Jill Kolodner | December 2, 2020 | Brain Injuries
Blunt force head trauma can cause permanent brain damage and impairments. Unfortunately, many people may not realize they sustained a severe brain injury immediately after a blunt force head trauma. A person might not experience symptoms for a few hours or days after the head injury, and there may not be significant signs of injury to the head.
For that reason, it is important that victims of accidents and other incidents that can cause blunt force head trauma to seek medical attention as soon as possible. A physician can evaluate the person to determine the severity of any damage caused by the blunt force head trauma.
How Can Blunt Force Cause Brain Injuries?
Any blow to the head can cause a brain injury. Traumatic brain injuries (TBIs) from blunt force head trauma can be mild. A mild TBI can heal within a few weeks.
However, the blunt force can also cause a moderate to severe TBI. This type of brain injury can result in permanent cognitive, physical, emotional, and other impairments.
A blow to the head can cause injuries to several areas of the brain. The blunt force can cause brain damage directly under the impact to the head. The blow can cause bleeding, swelling, and other damage.
However, the blow to the head can cause the brain to shift within the skull violently. The brain strikes the skull on the opposite side of the blow, causing a second brain injury.
Diagnosing Blunt Force Head Trauma
A person who receives a blow to the head may experience immediate symptoms of blunt force head trauma. Some individuals may notice brain injury symptoms in the hours or days following the blow to the head. For some people, symptoms might be mild and grow worse.
Because it can be difficult to know whether you sustained brain damage from blunt force head trauma, it is wise to see a doctor as soon as possible. Symptoms that could indicate you have sustained brain damage include, but may not be limited to:
- Blurred vision
- Ringing in the ears
- Any loss of consciousness
- Vomiting or nausea
- Loss of coordination or balance
- Inability to stay awake or trouble waking up
- Problems with attention, focus, concentration, or memory
- Seizures or convulsions
- Numbness or weakness in the extremities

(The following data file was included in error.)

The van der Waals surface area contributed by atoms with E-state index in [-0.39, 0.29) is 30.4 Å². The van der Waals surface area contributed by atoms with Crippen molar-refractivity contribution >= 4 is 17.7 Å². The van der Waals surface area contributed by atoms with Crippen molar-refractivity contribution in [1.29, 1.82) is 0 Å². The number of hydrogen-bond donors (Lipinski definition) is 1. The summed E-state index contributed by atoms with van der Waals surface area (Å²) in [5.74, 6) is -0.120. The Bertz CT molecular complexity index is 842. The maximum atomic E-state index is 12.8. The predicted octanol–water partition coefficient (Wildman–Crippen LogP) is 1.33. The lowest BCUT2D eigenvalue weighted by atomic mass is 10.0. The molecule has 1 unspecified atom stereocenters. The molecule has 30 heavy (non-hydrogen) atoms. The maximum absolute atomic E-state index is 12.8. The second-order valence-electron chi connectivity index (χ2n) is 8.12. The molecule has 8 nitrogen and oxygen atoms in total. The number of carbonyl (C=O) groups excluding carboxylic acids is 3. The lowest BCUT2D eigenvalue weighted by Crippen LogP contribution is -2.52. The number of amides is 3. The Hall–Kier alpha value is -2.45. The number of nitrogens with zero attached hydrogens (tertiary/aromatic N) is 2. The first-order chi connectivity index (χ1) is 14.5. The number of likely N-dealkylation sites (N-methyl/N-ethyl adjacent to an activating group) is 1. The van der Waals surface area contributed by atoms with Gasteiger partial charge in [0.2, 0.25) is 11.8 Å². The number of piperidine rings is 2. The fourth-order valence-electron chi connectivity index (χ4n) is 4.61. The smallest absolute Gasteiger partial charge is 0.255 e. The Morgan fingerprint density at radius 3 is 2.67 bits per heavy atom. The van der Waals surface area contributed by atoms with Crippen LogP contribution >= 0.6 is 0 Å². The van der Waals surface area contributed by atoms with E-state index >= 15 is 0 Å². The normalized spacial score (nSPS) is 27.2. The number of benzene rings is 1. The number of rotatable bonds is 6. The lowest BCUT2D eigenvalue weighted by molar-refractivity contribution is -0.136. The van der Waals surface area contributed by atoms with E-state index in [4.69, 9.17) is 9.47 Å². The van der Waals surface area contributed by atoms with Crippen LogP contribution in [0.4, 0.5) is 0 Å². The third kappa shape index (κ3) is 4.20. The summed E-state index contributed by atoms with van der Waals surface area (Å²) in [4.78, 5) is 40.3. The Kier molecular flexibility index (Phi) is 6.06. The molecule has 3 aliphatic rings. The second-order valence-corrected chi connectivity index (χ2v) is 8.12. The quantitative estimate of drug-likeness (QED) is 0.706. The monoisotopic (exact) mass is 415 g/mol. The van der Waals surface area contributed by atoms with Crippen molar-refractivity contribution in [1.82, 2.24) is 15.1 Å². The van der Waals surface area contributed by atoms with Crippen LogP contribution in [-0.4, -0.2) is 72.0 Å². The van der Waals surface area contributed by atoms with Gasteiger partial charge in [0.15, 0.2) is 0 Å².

A physician examines a patient to assess their abilities in several areas when diagnosing blunt force head trauma. Doctors generally begin with the Glasgow Coma Scale. They may also order speech, neuropsychological, language, and cognitive tests to determine the severity of the brain damage.
Imagining tests can also be useful in diagnosing blunt force head trauma. A doctor might order an MRI or CT scan.
Treating Blunt Force Head Trauma
The severity, symptoms, and location of the brain injury impact blunt force head trauma treatments. Mild cases of brain damage may heal with just rest and time. However, more severe cases of TBI could require more extensive medical intervention and treatment.
A variety of medications might be used to treat symptoms. In severe cases, surgery could be required to reduce swelling or stop bleeding in the brain. After the patient is stable, he may require occupational, physical, speech, and other therapies to recover from blunt force head trauma.
The cost of treating blunt force head trauma and the resulting brain damage can be expensive. You might be able to receive reimbursement for your medical bills if another party’s negligence or wrongdoing was the cause of your blunt force head trauma.
Causes of Blunt Force Head Trauma
Numerous accidents and situations can lead to blunt force head trauma. Any situation in which a blow, jolt, or bump to the head can occur could result in a severe brain injury.
Common causes of blunt force head trauma include:
- Bicycle accidents
- Assaults and other acts of violence
- Boating accidents
- Car accidents
- Dog attacks
- Motorcycle crashes
- Nursing home abuse
- Pedestrian accidents
- Truck accidents
- Slip and fall accidents
- Defective products
If your accident occurred on another party’s property or another person caused your injury, you could receive compensation for your injuries by filing a personal injury claim. The compensation you might receive could include money for your medical bills, physical injuries, loss of income, suffering, pain, and other damages.
However, your time to file a personal injury claim is limited by Maryland’s statute of limitations. If you want to speak with a personal injury lawyer about filing a claim, it is best to do so as soon as possible. An attorney can help you take the necessary steps to seek compensation for your injuries and damages.